At the inlet end of the actuator 41 is a washer 46 which seats against the chamfered seat 16, The washer 46 is held in place on the actuator 41 by screw 47 which is threaded into a tapped hole in the left end of the actuator as viewed in the drawings. A conical spring 48 bears against washer 46. It will be seen from FIGS. 2 and 3 that the end plug 13 has a smaller diameter than the end 12, thereby providing a shoulder against which the inlet end of spring 48 bears.
Directing attention FIG. 1, it will be seen that various fittings may optionally be attached to the valve. Thus, as shown in the drawings there is an inlet fitting 51 which is threaded into the end plug 13 and is connected to a hose or other of water or fluid pressure and there is an outlet fitting 52, such as a spray nozzle which may be internally threaded and engages the threads on the exterior of outlet end 17.
In the operation of the valve, with the handle 31 in the upward position of FIG. 1, the central portion of stem 21 is as shown in FIGS. 2 and 5, that is, the nose 44 of actuator 41 is flush against one of the radial sides of sector 26. The nose 44 is pushed against cam 26 by reason of the force of spring 42 and the pressure of fluid behind the washer 46. When the valve handle 31 is depressed to the dot-and-dash position of FIG. 1, the stem 21 turns through approximately 22° to the position of FIG. 6. In such position, the radial side of the sector 26 forces the nose 44 to the left against the force of spring 48 and fluid pressure, unseating the washer 46 from the seat 16. This permits fluid to flow from the inlet plug 13 through the inlet end 12, around the space between the washer 46 and seat 16 and down the bore 14--i.e., in the space between the central portion of the actuator 41 and bore 14 not occupied by the vanes 42,43. Since only 90° of the central portion of the stem 21 remains and the rest has been cut away, there is no obstruction to flow of the fluid past the stem 21 and out the end 17. When the operator relaxes his grip on the handle 31, spring 48 and fluid pressure return the parts to the position shown in FIG. 2.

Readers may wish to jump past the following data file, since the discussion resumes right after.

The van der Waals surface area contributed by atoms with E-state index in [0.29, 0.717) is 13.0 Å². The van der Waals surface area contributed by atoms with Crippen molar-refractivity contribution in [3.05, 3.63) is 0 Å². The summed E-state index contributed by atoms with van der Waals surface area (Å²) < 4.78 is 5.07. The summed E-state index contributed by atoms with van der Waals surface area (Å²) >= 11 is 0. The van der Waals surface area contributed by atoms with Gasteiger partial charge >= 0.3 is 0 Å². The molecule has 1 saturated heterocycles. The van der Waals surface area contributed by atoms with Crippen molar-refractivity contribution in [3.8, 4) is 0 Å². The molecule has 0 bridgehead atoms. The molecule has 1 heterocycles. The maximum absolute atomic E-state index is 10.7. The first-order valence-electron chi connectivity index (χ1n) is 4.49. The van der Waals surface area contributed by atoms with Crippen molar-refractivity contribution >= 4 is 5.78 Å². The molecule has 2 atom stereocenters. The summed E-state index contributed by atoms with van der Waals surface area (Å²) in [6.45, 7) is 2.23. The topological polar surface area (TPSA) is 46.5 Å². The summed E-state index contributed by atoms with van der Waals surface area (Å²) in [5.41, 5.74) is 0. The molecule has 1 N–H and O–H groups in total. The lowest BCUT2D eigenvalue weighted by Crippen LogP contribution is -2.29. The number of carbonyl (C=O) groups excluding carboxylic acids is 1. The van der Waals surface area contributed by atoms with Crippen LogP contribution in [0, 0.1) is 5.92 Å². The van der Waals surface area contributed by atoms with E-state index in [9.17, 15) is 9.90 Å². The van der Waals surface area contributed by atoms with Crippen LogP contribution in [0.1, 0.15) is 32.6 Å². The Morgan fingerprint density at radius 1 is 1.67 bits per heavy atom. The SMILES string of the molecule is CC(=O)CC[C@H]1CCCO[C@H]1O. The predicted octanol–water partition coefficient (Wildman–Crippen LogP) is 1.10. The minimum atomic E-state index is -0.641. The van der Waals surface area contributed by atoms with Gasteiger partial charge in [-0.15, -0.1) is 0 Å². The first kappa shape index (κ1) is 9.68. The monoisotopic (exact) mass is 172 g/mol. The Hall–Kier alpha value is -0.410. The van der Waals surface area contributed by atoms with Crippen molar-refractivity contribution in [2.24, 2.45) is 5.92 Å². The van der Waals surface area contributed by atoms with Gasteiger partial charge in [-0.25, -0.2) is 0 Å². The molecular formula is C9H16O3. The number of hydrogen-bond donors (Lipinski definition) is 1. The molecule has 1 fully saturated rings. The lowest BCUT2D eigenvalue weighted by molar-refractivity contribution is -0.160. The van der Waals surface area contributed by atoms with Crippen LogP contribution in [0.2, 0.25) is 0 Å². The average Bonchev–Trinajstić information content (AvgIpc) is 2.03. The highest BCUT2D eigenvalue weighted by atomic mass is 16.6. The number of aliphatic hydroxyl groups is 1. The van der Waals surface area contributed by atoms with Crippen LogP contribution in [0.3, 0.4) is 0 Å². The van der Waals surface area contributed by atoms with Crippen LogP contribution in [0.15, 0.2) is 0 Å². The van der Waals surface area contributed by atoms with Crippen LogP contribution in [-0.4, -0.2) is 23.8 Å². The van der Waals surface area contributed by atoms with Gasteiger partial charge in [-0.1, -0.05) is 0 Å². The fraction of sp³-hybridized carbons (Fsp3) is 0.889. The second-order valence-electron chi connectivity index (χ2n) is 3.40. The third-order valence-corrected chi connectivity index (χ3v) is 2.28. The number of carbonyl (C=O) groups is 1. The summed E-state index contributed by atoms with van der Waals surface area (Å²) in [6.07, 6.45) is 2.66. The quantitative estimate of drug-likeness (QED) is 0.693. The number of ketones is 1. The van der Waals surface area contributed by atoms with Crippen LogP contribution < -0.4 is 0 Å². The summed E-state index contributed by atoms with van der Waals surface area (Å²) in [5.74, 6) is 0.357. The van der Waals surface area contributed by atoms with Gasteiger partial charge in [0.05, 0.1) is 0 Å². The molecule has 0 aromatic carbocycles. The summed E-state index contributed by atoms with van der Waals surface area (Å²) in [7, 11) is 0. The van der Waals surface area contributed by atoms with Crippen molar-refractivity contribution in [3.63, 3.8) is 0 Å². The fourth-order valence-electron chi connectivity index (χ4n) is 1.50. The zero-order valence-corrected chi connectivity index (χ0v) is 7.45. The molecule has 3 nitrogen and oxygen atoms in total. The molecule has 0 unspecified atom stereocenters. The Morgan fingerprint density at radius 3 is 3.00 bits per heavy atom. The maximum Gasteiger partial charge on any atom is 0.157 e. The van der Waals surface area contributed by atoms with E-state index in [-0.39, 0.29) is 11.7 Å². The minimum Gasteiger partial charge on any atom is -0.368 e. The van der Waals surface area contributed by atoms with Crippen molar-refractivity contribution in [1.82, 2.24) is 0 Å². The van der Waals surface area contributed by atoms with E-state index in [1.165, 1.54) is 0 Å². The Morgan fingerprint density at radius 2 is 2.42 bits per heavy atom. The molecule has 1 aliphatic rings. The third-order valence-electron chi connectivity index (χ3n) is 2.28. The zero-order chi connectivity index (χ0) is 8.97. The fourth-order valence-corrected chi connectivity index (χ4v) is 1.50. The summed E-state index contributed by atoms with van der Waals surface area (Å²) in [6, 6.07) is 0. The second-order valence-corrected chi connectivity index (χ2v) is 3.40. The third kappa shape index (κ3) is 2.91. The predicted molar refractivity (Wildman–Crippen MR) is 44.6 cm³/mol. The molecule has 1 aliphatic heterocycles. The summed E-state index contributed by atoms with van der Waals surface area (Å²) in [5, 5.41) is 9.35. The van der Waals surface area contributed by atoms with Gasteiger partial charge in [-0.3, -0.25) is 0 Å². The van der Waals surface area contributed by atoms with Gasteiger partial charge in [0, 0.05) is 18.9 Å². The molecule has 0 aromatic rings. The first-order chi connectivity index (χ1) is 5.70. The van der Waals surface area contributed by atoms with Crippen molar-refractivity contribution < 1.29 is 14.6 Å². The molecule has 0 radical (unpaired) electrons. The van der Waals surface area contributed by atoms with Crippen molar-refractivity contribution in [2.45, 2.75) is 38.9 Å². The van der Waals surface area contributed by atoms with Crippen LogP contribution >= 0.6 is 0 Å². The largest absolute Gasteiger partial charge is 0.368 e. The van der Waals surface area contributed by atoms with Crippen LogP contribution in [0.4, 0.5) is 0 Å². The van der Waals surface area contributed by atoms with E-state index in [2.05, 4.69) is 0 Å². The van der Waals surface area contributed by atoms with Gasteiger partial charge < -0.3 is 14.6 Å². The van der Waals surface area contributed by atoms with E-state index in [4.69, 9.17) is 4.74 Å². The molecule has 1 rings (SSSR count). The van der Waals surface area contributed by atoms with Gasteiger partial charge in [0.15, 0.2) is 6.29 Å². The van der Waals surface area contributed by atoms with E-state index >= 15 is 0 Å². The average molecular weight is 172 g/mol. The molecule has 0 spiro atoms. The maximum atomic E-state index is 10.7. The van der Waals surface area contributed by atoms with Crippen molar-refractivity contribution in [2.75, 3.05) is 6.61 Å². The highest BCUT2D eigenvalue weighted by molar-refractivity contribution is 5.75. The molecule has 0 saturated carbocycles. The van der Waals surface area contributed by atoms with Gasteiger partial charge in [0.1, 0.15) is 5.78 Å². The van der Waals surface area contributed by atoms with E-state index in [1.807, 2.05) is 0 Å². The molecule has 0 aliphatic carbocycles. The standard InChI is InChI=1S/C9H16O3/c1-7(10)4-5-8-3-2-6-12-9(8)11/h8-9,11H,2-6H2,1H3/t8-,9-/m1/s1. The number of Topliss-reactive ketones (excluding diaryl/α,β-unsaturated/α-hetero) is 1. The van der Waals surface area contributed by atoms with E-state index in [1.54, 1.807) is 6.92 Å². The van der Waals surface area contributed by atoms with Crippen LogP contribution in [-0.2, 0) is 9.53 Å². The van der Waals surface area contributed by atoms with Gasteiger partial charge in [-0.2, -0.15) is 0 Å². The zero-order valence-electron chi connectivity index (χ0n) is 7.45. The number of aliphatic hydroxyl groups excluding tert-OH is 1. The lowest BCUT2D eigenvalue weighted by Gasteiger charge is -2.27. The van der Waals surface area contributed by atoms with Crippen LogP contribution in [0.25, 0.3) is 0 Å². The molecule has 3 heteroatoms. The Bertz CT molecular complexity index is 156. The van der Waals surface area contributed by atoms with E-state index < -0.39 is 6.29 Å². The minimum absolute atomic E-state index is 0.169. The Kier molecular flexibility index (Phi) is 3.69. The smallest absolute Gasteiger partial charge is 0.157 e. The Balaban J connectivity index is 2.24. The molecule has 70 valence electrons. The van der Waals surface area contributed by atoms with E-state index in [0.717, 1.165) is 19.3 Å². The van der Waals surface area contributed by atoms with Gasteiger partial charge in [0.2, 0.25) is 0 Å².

It will be seen that only one hand is required to actuate the handle 31 and hold the body 11 and that the operation of the valve is extremely quick.
The valve has been illustrated and described in a mode where depressing the handle 41 opens the valve. It will be readily understood by one skilled in the art that the same operation of the handle may be used to close the valve merely by different orientation of the square end 22 of the stem 21 and the square hole 33 of the handle offset 32. Such a reversal of operation is desirable in use of the valve in equipment where the valve is normally open and it is only necessary occasionaly to close the valve. A typical such installation is in steam cleaning of carpets and upholstery.
|Cited Patent||Filing date||Publication date||Applicant||Title|
|US2884004 *||Feb 23, 1954||Apr 28, 1959||Union Carbide Corp||Acetylene relief valve|
|US2942622 *||Sep 18, 1957||Jun 28, 1960||French Howard V||Vent valve|
|US3016929 *||Feb 12, 1958||Jan 16, 1962||Kenco Products Corp||Filling mechanism for glasses|
|US3249123 *||Apr 29, 1964||May 3, 1966||Berg Mfg & Sales Co||Flip-type charging and exhaust valve|
|US3614657 *||Dec 16, 1964||Oct 19, 1971||Jeol Ltd||Cylindrical plasma laser|
|Citing Patent||Filing date||Publication date||Applicant||Title|
|US5048556 *||Jun 12, 1990||Sep 17, 1991||Master Concepts Inc.||Transom-mounted valve with remote actuator|
|US5758681 *||Dec 15, 1995||Jun 2, 1998||Praxair Technology, Inc.||Fluid cylinder pressure check valve device|
|US5899437 *||Dec 12, 1997||May 4, 1999||Applied Precision, Inc.||Cam actuated valve|
|US6032922 *||Dec 10, 1996||Mar 7, 2000||Alemite Corporation||Fluid flow control valve and actuating mechanism|
|US7284742 *||Sep 12, 2005||Oct 23, 2007||Lem Rachels||Flow control valve|
|US7540303||Oct 15, 2007||Jun 2, 2009||Fluoroseal Inc.||Adjustable sealing means|
|US20050092954 *||Mar 29, 2004||May 5, 2005||Nicolas Paul||Plug valve adjustment means|
|US20070034821 *||Oct 28, 2004||Feb 15, 2007||Nicolas Paul||Adjustable sealing means|
|EP0848198A3 *||Dec 8, 1997||Nov 4, 1998||Alemite Corporation||Fluid flow control valve and actuating mechanism|
|WO1991019640A1 *||Jun 11, 1991||Dec 26, 1991||Master Concepts, Inc.||Valves with remote actuation|
|U.S. Classification||251/263, 251/251|
|International Classification||B05B1/30, F16K21/04|
|Cooperative Classification||B05B1/304, F16K21/04|
|European Classification||B05B1/30D1, F16K21/04|
|Dec 15, 1987||REMI||Maintenance fee reminder mailed|
|May 15, 1988||REIN||Reinstatement after maintenance fee payment confirmed|
|Aug 2, 1988||FP||Expired due to failure to pay maintenance fee|
Effective date: 19880515
|Mar 30, 1989||SULP||Surcharge for late payment|
|Mar 30, 1989||FPAY||Fee payment|
Year of fee payment: 4
|Sep 19, 1989||DP||Notification of acceptance of delayed payment of maintenance fee|
|Nov 4, 1991||FPAY||Fee payment|
Year of fee payment: 8
|Nov 15, 1995||FPAY||Fee payment|
Year of fee payment: 12